In transition offense, seek first to score, then flow seamlessly into offense from these common endpoints.
The first objective of transition offense is to score with an advantage. Coaches and players should keep this top of mind. Upon the rebound/inbound the offense uses pace, spacing and rapid advancement of the ball in hopes of scoring early and with a numbers advantage.
When the defense does its job and neutralizes any numbers advantage or retards advancement of the ball, the offense is then forced to create an advantage using some sort of action. Again, seek first to score, then run “offense,” not the other way around.
But when forced to flow into offense do so seamlessly and select some common endpoints for that offense to stem from. In this examination, the Spread Ball Screen and the Wing/Side Ball Screen will serve as our common endpoints of transition offense.
Reverse engineer the transition game to end at these alignments, but do not lose sight of scoring first without having to use them.
Before getting to the endpoints, let’s explore some transition terminology. These terms all are thoroughfares and have a movement connotation. They also create the lane integrity that leads to good spacing once the offense arrives in the front court.
- Dead Zone – Area from free throw line extended down. Avoid receiving outlets passes in the Dead Zone.
- Rail – Think of a high-speed rail like the Bullet Train. Wings sprint the rail to the deep corners.
- Alley – The ball comes up one alley and another player must use the opposite alley.
- Main Street – Main Street belongs to the “Bigs.” The rebounding/inbounding big trails in Main Street.
Make the outlet pass then find a player ahead with an advantage. Use the long advance pass, or pitch ahead, to get them the ball. We want the ball airborne over the halfcourt line as much as possible.
Often on the ballside pitch ahead, the wing receives the pass in the wing area before reaching the deep corner. He/she may have an immediate drive available. If not, Player 1 in the diagram below cuts through to the weak corner after pitching ahead.
After seeking first to score with the drive or shot then not having either available, the offense is set up for one of our endpoints, a wing ball screen, with Player 5 sprinting into the screen from his/her trail position.
One benefit of a Five-Out Break is the middle third being clear for the ball handler to attack. There is no post player (and his/her defender) clogging the paint. Should the defense take away the pass to the wings, they do so while leaving the middle open for a dribble attack.
This is what is meant by thinking “scoring” before thinking “offense” – score in the simplest way possible and attempt that first. If the middle third is wide open, attack the rim and look to finish. Should the defense collapse to protect the rim, inside-out passes are available for shooters.
In the diagram above, Player 1 attacks the middle of the court looking to finish at the rim or draw defenders. This is the essence of simplistic offense – seek to manufacture points by the simplest most straightforward means first.
Advancing the ball deep with the dribble up the alley elicits a dribble push. If the ball reaches free throw line extended the ballside corner player pushes through to the opposite corner. The ball handler can wave the corner player through with a non-verbal signal.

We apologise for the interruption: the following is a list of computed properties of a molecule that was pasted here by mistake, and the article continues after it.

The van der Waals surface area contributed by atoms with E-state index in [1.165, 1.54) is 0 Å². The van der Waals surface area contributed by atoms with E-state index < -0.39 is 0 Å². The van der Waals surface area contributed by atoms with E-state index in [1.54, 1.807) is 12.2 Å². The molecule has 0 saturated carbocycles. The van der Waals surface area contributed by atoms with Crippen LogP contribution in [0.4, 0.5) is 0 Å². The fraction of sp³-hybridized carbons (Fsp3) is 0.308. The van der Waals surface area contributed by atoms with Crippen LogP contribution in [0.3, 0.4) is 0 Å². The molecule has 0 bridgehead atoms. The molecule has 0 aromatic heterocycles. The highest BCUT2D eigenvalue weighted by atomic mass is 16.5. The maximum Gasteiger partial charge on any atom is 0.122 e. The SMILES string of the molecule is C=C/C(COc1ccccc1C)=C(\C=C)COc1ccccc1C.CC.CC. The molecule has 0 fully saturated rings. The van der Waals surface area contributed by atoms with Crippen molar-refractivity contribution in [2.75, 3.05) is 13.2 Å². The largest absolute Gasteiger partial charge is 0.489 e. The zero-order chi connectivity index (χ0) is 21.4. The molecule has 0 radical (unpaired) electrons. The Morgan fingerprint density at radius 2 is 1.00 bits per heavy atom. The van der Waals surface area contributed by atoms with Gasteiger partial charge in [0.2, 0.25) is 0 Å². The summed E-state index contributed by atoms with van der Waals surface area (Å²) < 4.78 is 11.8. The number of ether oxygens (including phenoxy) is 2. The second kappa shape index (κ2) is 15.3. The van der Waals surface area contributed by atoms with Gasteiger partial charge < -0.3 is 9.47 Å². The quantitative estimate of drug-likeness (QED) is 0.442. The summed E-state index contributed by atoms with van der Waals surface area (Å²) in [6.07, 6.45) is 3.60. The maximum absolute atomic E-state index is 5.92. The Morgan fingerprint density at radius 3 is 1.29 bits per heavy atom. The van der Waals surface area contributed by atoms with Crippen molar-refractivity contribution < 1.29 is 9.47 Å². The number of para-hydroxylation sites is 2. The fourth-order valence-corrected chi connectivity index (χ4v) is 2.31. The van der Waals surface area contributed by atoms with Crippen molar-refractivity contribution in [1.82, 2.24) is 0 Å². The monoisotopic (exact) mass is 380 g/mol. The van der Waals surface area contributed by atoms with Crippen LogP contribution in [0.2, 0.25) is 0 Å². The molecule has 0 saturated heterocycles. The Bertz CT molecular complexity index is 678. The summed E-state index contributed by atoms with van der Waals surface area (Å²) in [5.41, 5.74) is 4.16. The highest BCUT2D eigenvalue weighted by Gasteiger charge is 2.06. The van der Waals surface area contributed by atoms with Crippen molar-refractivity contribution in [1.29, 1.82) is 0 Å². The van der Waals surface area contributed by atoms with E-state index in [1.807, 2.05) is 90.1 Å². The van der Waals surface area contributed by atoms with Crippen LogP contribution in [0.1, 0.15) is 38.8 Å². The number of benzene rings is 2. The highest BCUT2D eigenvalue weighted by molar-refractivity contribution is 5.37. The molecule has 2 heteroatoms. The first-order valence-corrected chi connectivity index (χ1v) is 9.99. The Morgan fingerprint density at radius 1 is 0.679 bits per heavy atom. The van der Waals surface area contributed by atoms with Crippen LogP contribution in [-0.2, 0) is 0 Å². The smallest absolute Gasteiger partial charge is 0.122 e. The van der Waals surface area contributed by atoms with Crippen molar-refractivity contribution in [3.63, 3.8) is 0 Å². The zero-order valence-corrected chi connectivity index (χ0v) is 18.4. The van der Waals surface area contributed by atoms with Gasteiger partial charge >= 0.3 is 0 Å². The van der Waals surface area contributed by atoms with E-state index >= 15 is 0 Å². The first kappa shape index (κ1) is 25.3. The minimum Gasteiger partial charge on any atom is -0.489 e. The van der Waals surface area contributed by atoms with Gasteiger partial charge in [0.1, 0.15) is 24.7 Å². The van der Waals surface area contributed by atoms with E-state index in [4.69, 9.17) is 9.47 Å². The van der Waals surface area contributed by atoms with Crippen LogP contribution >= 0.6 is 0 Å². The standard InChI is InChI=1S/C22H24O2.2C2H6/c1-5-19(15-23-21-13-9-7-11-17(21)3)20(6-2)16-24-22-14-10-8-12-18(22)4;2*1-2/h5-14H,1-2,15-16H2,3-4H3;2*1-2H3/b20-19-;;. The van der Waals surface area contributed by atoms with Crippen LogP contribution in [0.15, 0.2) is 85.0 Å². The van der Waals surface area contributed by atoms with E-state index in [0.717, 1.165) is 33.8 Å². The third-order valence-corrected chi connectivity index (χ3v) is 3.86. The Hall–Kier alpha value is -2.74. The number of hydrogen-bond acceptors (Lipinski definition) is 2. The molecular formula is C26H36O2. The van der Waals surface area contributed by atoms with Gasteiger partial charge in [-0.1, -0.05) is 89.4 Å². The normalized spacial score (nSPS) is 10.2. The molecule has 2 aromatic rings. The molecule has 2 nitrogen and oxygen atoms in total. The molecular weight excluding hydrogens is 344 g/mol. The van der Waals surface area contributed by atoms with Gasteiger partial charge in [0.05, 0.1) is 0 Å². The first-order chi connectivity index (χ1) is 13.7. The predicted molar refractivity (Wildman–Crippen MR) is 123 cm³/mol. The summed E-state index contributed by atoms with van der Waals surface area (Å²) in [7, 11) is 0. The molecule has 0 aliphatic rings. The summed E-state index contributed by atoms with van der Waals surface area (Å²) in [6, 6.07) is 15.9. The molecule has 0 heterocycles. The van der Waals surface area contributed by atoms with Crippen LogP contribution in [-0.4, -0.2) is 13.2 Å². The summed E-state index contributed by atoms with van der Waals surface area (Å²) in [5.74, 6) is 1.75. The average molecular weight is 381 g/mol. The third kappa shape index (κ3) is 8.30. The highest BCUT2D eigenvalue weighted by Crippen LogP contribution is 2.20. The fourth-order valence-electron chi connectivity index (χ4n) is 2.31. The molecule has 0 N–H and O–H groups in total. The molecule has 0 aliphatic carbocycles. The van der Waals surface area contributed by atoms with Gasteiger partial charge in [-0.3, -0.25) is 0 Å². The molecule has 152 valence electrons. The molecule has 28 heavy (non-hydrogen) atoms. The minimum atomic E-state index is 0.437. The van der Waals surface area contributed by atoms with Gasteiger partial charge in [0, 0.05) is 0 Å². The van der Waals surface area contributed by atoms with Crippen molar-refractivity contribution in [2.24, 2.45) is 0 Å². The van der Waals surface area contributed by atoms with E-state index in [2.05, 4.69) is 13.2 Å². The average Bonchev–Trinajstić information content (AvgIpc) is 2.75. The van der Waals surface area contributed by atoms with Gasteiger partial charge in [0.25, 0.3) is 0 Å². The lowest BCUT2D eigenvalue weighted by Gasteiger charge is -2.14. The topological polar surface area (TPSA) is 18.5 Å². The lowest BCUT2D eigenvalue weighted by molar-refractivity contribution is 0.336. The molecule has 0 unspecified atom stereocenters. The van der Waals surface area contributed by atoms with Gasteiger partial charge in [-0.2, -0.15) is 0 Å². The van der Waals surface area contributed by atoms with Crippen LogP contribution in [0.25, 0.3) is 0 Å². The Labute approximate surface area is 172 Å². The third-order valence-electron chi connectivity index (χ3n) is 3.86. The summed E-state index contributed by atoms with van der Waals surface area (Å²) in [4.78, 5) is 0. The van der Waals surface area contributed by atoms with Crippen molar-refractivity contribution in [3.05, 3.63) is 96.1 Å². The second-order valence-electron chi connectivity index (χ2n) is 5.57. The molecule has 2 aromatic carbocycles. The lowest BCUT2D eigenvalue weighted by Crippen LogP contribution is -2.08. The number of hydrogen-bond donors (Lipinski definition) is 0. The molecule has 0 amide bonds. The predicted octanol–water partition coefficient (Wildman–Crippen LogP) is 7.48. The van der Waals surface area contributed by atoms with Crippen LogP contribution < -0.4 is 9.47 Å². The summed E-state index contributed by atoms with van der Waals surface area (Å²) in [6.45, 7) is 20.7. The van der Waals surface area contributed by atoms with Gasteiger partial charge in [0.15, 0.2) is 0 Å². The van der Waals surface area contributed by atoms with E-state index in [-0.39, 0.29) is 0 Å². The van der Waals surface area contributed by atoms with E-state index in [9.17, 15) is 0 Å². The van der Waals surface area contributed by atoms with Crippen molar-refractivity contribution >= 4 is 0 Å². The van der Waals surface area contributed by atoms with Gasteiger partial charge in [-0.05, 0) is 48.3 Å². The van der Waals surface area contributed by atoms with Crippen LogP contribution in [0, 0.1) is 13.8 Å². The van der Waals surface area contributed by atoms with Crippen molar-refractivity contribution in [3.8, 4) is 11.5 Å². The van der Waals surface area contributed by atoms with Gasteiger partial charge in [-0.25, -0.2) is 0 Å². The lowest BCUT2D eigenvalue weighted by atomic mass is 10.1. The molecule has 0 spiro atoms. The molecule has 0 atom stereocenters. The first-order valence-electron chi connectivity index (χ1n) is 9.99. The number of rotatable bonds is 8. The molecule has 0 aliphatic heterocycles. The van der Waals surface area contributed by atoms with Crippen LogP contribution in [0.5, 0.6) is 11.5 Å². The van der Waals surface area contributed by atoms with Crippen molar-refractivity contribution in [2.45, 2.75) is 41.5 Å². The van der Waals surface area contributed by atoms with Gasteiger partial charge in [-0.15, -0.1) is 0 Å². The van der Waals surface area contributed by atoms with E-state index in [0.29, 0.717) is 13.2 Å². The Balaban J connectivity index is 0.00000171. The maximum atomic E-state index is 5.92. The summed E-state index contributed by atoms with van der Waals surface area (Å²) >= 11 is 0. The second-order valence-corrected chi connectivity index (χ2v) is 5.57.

Creating the “empty corner” and clearing out the side can provide a lane for the ball handler to attack the rim up the alley as well.
If the ball handler is unable to attack from the side, the offense is again set up for one of our endpoints – the wing ball screen – with Player 5 sprinting into the screen from his/her trail position.
There are also times that due to the randomness of the game, players do not fill lanes with the perfect symmetry. This is another benefit of common endpoints. So long as the offense can arrive at an endpoint, they can flow into an action to create an advantage.
Above, Tony Parker is advancing the ball in transition and the ballside corner is empty while two wings are in the opposite rail. Parker should seek first to attack the rim from the side or take his man at or below the free throw line extended and receive the wing ball screen from Boris Diaw who is filling Main Street. This is not the perfect-world break we see in the diagrams but a way to get to a familiar endpoint when the floor is slightly tilted.
There are times when the ball is simply dribbled up the alley, no pitch ahead or dribble attack is available and the ball handler settles at the high wing. The offense sought first to score, no opportunity was available and the offense must flow into offense. With the dribble entry, the offense is set up to create an advantage with the spread ball screen.
The player trailing in Main Street can move into position to create with the high ball screen. The image below demonstrates this option.
To review, the diagrams below show the endpoints of the transition offense. The pitch ahead and dribble push lead to the wing ball screen while the dribble entry leads to the spread ball screen. The endpoints provide a familiar alignment from which to create an advantage.
Remember, these endpoints are akin to backup plans. The mindset is to seek to score first then run offense. Score in transition if an opportunity is there; if not, create an advantage from one of the associated endpoints.
These options need no call from the bench; they flow organically. There is no “set it up” moment that allows the defense to entrench. Seek to score with an advantage via pace and tempo. When the defense is able to prevent that, flow into an endpoint from which an advantage can be created.
Further Reading: Creating With Wing Ball Screens
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